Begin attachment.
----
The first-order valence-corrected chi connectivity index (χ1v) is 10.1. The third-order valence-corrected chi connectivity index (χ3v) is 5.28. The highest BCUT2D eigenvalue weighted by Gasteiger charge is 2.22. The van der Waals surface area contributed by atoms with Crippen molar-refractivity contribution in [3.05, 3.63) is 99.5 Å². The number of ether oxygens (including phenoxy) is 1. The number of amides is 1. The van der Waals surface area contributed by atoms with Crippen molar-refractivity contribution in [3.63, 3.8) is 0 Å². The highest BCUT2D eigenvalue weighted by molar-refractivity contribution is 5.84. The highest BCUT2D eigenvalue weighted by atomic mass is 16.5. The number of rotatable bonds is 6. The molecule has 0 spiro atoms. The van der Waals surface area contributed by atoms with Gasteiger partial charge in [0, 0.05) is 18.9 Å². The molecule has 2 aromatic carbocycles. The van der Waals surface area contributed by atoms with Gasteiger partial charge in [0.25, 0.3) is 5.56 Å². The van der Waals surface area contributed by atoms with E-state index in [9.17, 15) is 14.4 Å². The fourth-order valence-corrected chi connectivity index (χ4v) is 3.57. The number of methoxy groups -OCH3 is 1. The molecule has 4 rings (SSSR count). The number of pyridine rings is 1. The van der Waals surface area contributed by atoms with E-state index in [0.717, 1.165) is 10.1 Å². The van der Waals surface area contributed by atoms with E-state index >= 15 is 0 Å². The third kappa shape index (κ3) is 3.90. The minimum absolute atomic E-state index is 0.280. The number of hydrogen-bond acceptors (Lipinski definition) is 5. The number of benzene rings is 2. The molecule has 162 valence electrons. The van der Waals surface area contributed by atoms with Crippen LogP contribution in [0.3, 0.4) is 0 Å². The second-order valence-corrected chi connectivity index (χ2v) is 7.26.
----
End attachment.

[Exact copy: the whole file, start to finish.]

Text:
The first-order valence-corrected chi connectivity index (χ1v) is 10.1. The third-order valence-corrected chi connectivity index (χ3v) is 5.28. The highest BCUT2D eigenvalue weighted by Gasteiger charge is 2.22. The van der Waals surface area contributed by atoms with Crippen molar-refractivity contribution in [3.05, 3.63) is 99.5 Å². The number of ether oxygens (including phenoxy) is 1. The number of amides is 1. The van der Waals surface area contributed by atoms with Crippen molar-refractivity contribution in [3.63, 3.8) is 0 Å². The highest BCUT2D eigenvalue weighted by molar-refractivity contribution is 5.84. The highest BCUT2D eigenvalue weighted by atomic mass is 16.5. The number of rotatable bonds is 6. The molecule has 0 spiro atoms. The van der Waals surface area contributed by atoms with Gasteiger partial charge in [0, 0.05) is 18.9 Å². The molecule has 2 aromatic carbocycles. The van der Waals surface area contributed by atoms with Gasteiger partial charge in [0.25, 0.3) is 5.56 Å². The van der Waals surface area contributed by atoms with E-state index in [9.17, 15) is 14.4 Å². The fourth-order valence-corrected chi connectivity index (χ4v) is 3.57. The number of methoxy groups -OCH3 is 1. The molecule has 4 rings (SSSR count). The number of pyridine rings is 1. The van der Waals surface area contributed by atoms with E-state index in [0.717, 1.165) is 10.1 Å². The van der Waals surface area contributed by atoms with E-state index >= 15 is 0 Å². The third kappa shape index (κ3) is 3.90. The minimum absolute atomic E-state index is 0.280. The number of hydrogen-bond acceptors (Lipinski definition) is 5. The number of benzene rings is 2. The molecule has 162 valence electrons. The van der Waals surface area contributed by atoms with Crippen LogP contribution in [0.3, 0.4) is 0 Å². The second-order valence-corrected chi connectivity index (χ2v) is 7.26.